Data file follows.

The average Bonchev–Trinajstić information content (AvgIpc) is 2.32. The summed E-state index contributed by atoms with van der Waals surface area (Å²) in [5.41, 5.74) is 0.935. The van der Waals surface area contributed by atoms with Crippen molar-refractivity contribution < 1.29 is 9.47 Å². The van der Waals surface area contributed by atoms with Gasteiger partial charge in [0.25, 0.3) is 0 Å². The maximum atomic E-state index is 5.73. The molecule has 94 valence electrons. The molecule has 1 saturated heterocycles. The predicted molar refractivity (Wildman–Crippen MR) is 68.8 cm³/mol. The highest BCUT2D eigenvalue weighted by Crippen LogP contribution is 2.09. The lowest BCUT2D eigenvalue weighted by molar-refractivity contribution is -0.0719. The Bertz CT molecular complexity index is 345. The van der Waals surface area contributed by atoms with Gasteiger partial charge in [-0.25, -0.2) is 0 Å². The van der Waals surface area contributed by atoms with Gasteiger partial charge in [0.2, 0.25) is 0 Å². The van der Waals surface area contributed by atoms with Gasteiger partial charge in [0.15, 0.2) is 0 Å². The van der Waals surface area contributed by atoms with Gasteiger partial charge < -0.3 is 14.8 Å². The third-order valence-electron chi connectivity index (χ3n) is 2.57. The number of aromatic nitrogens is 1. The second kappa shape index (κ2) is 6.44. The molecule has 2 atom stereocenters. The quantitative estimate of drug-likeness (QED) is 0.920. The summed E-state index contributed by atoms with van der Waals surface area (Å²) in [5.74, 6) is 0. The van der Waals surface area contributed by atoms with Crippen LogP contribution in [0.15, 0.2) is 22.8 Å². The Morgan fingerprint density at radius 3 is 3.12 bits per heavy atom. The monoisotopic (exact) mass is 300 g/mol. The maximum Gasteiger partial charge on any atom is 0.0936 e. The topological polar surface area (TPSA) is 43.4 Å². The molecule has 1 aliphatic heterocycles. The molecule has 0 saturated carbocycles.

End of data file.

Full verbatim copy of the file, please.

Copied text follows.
The average Bonchev–Trinajstić information content (AvgIpc) is 2.32. The summed E-state index contributed by atoms with van der Waals surface area (Å²) in [5.41, 5.74) is 0.935. The van der Waals surface area contributed by atoms with Crippen molar-refractivity contribution < 1.29 is 9.47 Å². The van der Waals surface area contributed by atoms with Gasteiger partial charge in [0.25, 0.3) is 0 Å². The maximum atomic E-state index is 5.73. The molecule has 94 valence electrons. The molecule has 1 saturated heterocycles. The predicted molar refractivity (Wildman–Crippen MR) is 68.8 cm³/mol. The highest BCUT2D eigenvalue weighted by Crippen LogP contribution is 2.09. The lowest BCUT2D eigenvalue weighted by molar-refractivity contribution is -0.0719. The Bertz CT molecular complexity index is 345. The van der Waals surface area contributed by atoms with Gasteiger partial charge in [-0.25, -0.2) is 0 Å². The van der Waals surface area contributed by atoms with Gasteiger partial charge in [0.2, 0.25) is 0 Å². The van der Waals surface area contributed by atoms with Gasteiger partial charge in [0.15, 0.2) is 0 Å². The van der Waals surface area contributed by atoms with Gasteiger partial charge < -0.3 is 14.8 Å². The third-order valence-electron chi connectivity index (χ3n) is 2.57. The number of aromatic nitrogens is 1. The second kappa shape index (κ2) is 6.44. The molecule has 2 atom stereocenters. The quantitative estimate of drug-likeness (QED) is 0.920. The summed E-state index contributed by atoms with van der Waals surface area (Å²) in [5.74, 6) is 0. The van der Waals surface area contributed by atoms with Crippen LogP contribution in [0.15, 0.2) is 22.8 Å². The Morgan fingerprint density at radius 3 is 3.12 bits per heavy atom. The monoisotopic (exact) mass is 300 g/mol. The maximum Gasteiger partial charge on any atom is 0.0936 e. The topological polar surface area (TPSA) is 43.4 Å². The molecule has 1 aliphatic heterocycles. The molecule has 0 saturated carbocycles.